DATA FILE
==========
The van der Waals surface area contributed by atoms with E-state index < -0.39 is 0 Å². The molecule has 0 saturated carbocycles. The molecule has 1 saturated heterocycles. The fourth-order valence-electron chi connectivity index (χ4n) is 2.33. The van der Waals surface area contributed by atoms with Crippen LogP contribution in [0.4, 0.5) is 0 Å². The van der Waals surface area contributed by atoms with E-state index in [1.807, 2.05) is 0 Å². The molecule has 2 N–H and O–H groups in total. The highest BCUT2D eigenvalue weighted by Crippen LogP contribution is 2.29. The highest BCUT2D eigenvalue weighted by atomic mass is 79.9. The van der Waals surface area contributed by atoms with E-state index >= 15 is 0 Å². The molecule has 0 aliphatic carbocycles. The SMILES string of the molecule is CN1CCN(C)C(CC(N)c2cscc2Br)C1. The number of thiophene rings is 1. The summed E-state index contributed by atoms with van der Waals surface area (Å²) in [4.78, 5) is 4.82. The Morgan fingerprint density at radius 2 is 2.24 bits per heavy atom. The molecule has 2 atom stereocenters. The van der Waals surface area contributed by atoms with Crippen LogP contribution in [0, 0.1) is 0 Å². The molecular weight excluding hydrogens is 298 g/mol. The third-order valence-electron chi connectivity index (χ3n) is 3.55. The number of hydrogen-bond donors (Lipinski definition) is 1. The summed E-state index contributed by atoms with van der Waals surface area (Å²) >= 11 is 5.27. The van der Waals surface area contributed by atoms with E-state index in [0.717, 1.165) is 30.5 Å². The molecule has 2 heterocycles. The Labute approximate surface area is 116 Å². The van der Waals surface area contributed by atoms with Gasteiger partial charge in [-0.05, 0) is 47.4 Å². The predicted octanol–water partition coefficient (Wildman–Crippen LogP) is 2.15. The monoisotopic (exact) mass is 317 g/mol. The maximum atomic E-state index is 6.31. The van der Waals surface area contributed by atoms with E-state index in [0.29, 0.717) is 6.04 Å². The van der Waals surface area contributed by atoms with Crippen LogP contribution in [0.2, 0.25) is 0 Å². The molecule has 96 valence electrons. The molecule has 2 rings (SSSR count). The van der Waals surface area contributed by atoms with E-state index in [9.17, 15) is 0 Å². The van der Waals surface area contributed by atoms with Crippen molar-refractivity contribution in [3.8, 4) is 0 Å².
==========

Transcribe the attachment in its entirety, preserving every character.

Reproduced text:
The van der Waals surface area contributed by atoms with E-state index < -0.39 is 0 Å². The molecule has 0 saturated carbocycles. The molecule has 1 saturated heterocycles. The fourth-order valence-electron chi connectivity index (χ4n) is 2.33. The van der Waals surface area contributed by atoms with Crippen LogP contribution in [0.4, 0.5) is 0 Å². The van der Waals surface area contributed by atoms with E-state index in [1.807, 2.05) is 0 Å². The molecule has 2 N–H and O–H groups in total. The highest BCUT2D eigenvalue weighted by Crippen LogP contribution is 2.29. The highest BCUT2D eigenvalue weighted by atomic mass is 79.9. The van der Waals surface area contributed by atoms with E-state index >= 15 is 0 Å². The molecule has 0 aliphatic carbocycles. The SMILES string of the molecule is CN1CCN(C)C(CC(N)c2cscc2Br)C1. The number of thiophene rings is 1. The summed E-state index contributed by atoms with van der Waals surface area (Å²) in [4.78, 5) is 4.82. The Morgan fingerprint density at radius 2 is 2.24 bits per heavy atom. The molecule has 2 atom stereocenters. The van der Waals surface area contributed by atoms with Crippen LogP contribution in [0, 0.1) is 0 Å². The molecular weight excluding hydrogens is 298 g/mol. The third-order valence-electron chi connectivity index (χ3n) is 3.55. The number of hydrogen-bond donors (Lipinski definition) is 1. The summed E-state index contributed by atoms with van der Waals surface area (Å²) >= 11 is 5.27. The van der Waals surface area contributed by atoms with E-state index in [0.717, 1.165) is 30.5 Å². The molecule has 2 heterocycles. The Labute approximate surface area is 116 Å². The van der Waals surface area contributed by atoms with Gasteiger partial charge in [-0.05, 0) is 47.4 Å². The predicted octanol–water partition coefficient (Wildman–Crippen LogP) is 2.15. The monoisotopic (exact) mass is 317 g/mol. The maximum atomic E-state index is 6.31. The van der Waals surface area contributed by atoms with E-state index in [0.29, 0.717) is 6.04 Å². The van der Waals surface area contributed by atoms with Crippen LogP contribution in [0.2, 0.25) is 0 Å². The molecule has 96 valence electrons. The molecule has 2 rings (SSSR count). The van der Waals surface area contributed by atoms with E-state index in [9.17, 15) is 0 Å². The van der Waals surface area contributed by atoms with Crippen molar-refractivity contribution in [3.8, 4) is 0 Å².